The Portland Trail Blazers started their season 10-3. Rip City was riding high. Then a string of losses across November and December sent fans into a tailspin, cutting through an atmosphere of doubt. Who is this team, and where are they going? More importantly, who are they really?
The answer is somewhere in between. The Blazers head into the All-Star break with a record of 34-23, good enough for fourth place in the West ... and that feels about right.
As we look ahead to the second half of the NBA season, Blazers fans are wondering whether this team is good enough to push through last season’s playoff failure. The way things are shaping up for Portland right now, they would likely face stiff competition in the first round as a middle playoff seed.
Before we get to all that, let's talk about the coming spring. The Blazers have a middling remaining strength of schedule (SOS) according to Tankathon.com, but 16 of Portland's final 25 games are on the road. How SOS is calculated varies, and road games are usually part of what’s factored, but that belies the fact that Portland isn’t that good on the road. The Moda Center is a true home court advantage, and it doesn't help the Blazers play seven straight games on the road when they return from All-Star Weekend on Feb. 21.
Now for the good stuff. Portland has both the 10th best point differential and offensive rating, and has earned those marks despite players like CJ McCollum and Maurice Harkless struggling for most of the season. The Blazers haven't felt as eye-popping to a lot of fans, but statistically they have been solid and it’s shown in their record. Most accurately, it slots them exactly where any reasonable person would put this team.
Pending injuries, thanks to the play of Damian Lillard and Jusuf Nurkic (as well as Portland's impressive bench) I wouldn't slot them any lower than sixth place in the West. I also don't expect either of those guys to fall off in the regular season, and their continued good play could mean a strong close to the year and homecourt advantage in the playoffs for the Blazers.
So, about those playoffs.
Yes, Neil Olshey has added some depth to Portland’s bench in Rodney Hood and Enes Kanter. They are two excellent, low-risk players that bolster an already deep rotation for Portland. The bench has been the strength of this team all season long, and depending on what’s asked of them, both Hood and Kanter can be useful in the postseason.
The Blazers have a couple of questions that need answered before we can trust them, and it’ll take until the end of April until we get them. Nurkic has been an absolute beast, a surprising constant after inking a major deal this summer. But Nurkic has dropped off in the past, and being able to play the way he has come the postseason is still up in the air.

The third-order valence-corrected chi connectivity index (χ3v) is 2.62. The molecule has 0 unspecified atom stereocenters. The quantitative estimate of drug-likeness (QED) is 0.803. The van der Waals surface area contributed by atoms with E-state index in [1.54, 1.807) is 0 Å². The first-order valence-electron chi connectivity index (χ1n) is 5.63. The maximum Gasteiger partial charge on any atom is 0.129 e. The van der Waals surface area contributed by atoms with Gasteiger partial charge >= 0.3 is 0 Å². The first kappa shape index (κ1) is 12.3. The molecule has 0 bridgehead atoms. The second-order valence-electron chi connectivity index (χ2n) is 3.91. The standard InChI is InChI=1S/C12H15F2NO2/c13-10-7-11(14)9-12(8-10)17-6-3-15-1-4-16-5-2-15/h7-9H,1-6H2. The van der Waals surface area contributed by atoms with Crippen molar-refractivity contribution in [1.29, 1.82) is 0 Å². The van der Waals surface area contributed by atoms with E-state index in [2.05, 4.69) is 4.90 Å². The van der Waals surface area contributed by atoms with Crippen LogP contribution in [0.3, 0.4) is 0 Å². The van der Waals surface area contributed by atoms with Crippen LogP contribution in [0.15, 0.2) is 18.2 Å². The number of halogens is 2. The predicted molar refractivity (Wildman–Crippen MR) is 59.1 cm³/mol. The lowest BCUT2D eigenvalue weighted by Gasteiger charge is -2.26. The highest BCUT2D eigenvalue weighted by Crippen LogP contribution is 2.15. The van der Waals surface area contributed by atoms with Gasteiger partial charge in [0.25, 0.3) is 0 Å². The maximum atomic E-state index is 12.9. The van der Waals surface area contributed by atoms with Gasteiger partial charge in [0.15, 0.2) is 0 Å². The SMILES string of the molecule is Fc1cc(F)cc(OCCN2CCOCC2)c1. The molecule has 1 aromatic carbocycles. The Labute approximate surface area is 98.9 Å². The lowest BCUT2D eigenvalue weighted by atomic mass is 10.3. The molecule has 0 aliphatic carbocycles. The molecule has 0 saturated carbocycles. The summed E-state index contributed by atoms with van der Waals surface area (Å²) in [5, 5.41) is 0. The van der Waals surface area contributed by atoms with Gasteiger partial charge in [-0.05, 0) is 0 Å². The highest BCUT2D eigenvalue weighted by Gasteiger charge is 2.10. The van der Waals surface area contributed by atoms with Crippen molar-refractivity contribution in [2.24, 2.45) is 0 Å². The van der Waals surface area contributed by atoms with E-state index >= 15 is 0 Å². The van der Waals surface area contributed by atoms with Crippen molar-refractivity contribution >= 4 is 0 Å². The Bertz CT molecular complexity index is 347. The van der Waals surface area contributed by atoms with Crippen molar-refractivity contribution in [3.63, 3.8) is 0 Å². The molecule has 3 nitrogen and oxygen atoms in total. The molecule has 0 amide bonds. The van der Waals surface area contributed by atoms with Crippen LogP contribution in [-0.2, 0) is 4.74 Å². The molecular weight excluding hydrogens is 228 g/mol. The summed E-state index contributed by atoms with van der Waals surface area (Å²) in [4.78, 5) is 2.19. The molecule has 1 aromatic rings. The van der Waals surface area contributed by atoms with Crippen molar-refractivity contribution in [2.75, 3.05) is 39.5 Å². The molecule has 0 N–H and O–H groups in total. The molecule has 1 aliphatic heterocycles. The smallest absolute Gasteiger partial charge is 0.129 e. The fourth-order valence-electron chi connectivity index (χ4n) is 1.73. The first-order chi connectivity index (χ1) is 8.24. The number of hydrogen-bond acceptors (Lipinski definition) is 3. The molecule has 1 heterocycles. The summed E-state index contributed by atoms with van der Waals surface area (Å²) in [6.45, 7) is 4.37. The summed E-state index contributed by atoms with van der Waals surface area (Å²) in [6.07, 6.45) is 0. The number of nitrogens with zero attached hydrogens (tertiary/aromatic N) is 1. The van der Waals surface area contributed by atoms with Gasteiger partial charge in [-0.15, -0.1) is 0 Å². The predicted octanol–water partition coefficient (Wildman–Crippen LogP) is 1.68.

I have some reservations about how Nurkic has played, particularly on offense as a passer. More often than not, Nurkic passes to a vertical cutter without consideration and without actually making a read, fitting the ball through a tiny window. Once an opposing coaching staff analyzes his game, it could spell trouble for the way the Blazers have run the offense through him this year. If teams can gameplan for Nurkic always going for the backcut bounce pass across the lane, it’ll make him easier to neutralize.
Portland could also run into some issues with its star guards. The pitch for Evan Turner a couple of seasons ago was as a release valve for McCollum and Lillard on offense. That never fully came true, especially when Portland failed to provide enough shooting on the wing in lieu of Turner’s own 3-point stroke. But it was at least something Portland could at least try in seasons past, and it’s not clear if that’s the case this year.
McCollum and Lillard are now tied to each other on the starting unit, which could mean that teams employ a similar strategy to the one used before Turner's arrival. We don't know yet because nobody has asked Terry Stotts about his playoff rotation — it would be presumptuous at this point — but it begs real consideration at this juncture.
Teams have focused on those two players as a means to beat the Blazers in the postseason, and 2019 is unlikely to be different. Will Stotts alter his rotation to punish teams trying to blitz McCollum and Lillard? Or will he stay with a more platoon-style lineup?
It’s probable that Hood and even Jake Layman could play the biggest factor when it comes to Portland’s biggest playoff weakness. Hood is shooting 37 percent and Layman is shooting 36 percent from 3-point range. Both have the ability to play as the second wing on the floor with either star, which could spell success for the Blazers.
Portland’s last big playoff success came in 2016 when Harkless, then the wing 3-point shooter, stepped in and made shots off passes to the edges of the floor. The Blazers missed that last year. With Al-Farouq Aminu shooting well for average, but often streaky on a weekly basis, Hood and Layman could spell playoff success as role models for Portland.
Does that mean this team is ready to win in the postseason? How the sweep at the hands of the New Orleans Pelicans mentally affects the Blazers is the largest off-court factor. The fortitude of leadership and roster continuity might push you in one direction. Years or decades of being a Blazers fan might sway you in the other.
Quietly, this Trail Blazers team is shaping up to be one of the deepest Portland has seen since LaMarcus Aldridge’s final season in Multnomah County. The Blazers have become deeper, and for those of us who didn’t swing too far one way or the other with this squad, things are looking good. I wouldn’t bet on them, because I’m not that kind of guy, but it wouldn’t surprise me if Portland galvanized after integrating their new players and made some serious noise in the postseason.
Whether they’re deep enough to push themselves to the second round is what Olshey — and fans — are hoping for come spring.